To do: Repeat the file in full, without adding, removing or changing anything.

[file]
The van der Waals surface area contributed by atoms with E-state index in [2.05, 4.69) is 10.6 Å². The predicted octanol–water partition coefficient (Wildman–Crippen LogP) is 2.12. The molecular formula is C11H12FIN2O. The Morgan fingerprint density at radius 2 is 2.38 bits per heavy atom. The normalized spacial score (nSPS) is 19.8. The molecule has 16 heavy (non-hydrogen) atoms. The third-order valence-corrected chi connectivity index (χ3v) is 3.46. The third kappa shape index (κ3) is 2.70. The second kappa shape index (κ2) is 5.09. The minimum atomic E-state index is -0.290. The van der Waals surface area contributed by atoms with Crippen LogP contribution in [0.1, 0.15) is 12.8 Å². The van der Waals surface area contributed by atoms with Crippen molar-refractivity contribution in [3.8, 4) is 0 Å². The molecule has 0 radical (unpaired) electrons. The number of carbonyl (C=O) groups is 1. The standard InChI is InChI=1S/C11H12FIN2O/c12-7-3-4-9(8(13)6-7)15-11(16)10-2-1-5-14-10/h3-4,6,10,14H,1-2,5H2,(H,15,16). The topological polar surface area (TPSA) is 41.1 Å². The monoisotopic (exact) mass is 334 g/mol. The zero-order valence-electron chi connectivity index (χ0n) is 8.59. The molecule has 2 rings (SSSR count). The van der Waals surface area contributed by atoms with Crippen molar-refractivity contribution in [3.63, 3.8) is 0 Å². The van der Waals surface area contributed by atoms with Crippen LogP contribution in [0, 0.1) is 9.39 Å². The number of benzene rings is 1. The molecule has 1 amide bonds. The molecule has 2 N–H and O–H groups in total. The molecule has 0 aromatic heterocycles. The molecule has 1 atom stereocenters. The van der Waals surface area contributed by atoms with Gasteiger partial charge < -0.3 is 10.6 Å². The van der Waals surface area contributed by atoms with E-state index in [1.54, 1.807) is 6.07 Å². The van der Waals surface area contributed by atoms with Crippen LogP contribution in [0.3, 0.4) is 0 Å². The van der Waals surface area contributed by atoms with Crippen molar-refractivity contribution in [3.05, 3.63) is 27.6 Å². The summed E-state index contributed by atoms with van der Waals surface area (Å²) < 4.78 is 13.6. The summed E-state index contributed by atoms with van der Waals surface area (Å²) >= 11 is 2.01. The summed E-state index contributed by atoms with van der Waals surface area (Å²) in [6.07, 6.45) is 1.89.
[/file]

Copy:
The van der Waals surface area contributed by atoms with E-state index in [2.05, 4.69) is 10.6 Å². The predicted octanol–water partition coefficient (Wildman–Crippen LogP) is 2.12. The molecular formula is C11H12FIN2O. The Morgan fingerprint density at radius 2 is 2.38 bits per heavy atom. The normalized spacial score (nSPS) is 19.8. The molecule has 16 heavy (non-hydrogen) atoms. The third-order valence-corrected chi connectivity index (χ3v) is 3.46. The third kappa shape index (κ3) is 2.70. The second kappa shape index (κ2) is 5.09. The minimum atomic E-state index is -0.290. The van der Waals surface area contributed by atoms with Crippen LogP contribution in [0.1, 0.15) is 12.8 Å². The van der Waals surface area contributed by atoms with Crippen molar-refractivity contribution in [3.8, 4) is 0 Å². The molecule has 0 radical (unpaired) electrons. The number of carbonyl (C=O) groups is 1. The standard InChI is InChI=1S/C11H12FIN2O/c12-7-3-4-9(8(13)6-7)15-11(16)10-2-1-5-14-10/h3-4,6,10,14H,1-2,5H2,(H,15,16). The topological polar surface area (TPSA) is 41.1 Å². The monoisotopic (exact) mass is 334 g/mol. The zero-order valence-electron chi connectivity index (χ0n) is 8.59. The molecule has 2 rings (SSSR count). The van der Waals surface area contributed by atoms with Crippen molar-refractivity contribution in [3.63, 3.8) is 0 Å². The van der Waals surface area contributed by atoms with Crippen LogP contribution in [0, 0.1) is 9.39 Å². The number of benzene rings is 1. The molecule has 1 amide bonds. The molecule has 2 N–H and O–H groups in total. The molecule has 0 aromatic heterocycles. The molecule has 1 atom stereocenters. The van der Waals surface area contributed by atoms with Gasteiger partial charge < -0.3 is 10.6 Å². The van der Waals surface area contributed by atoms with E-state index in [1.54, 1.807) is 6.07 Å². The van der Waals surface area contributed by atoms with Crippen LogP contribution in [0.3, 0.4) is 0 Å². The van der Waals surface area contributed by atoms with Crippen molar-refractivity contribution in [3.05, 3.63) is 27.6 Å². The summed E-state index contributed by atoms with van der Waals surface area (Å²) < 4.78 is 13.6. The summed E-state index contributed by atoms with van der Waals surface area (Å²) >= 11 is 2.01. The summed E-state index contributed by atoms with van der Waals surface area (Å²) in [6.07, 6.45) is 1.89.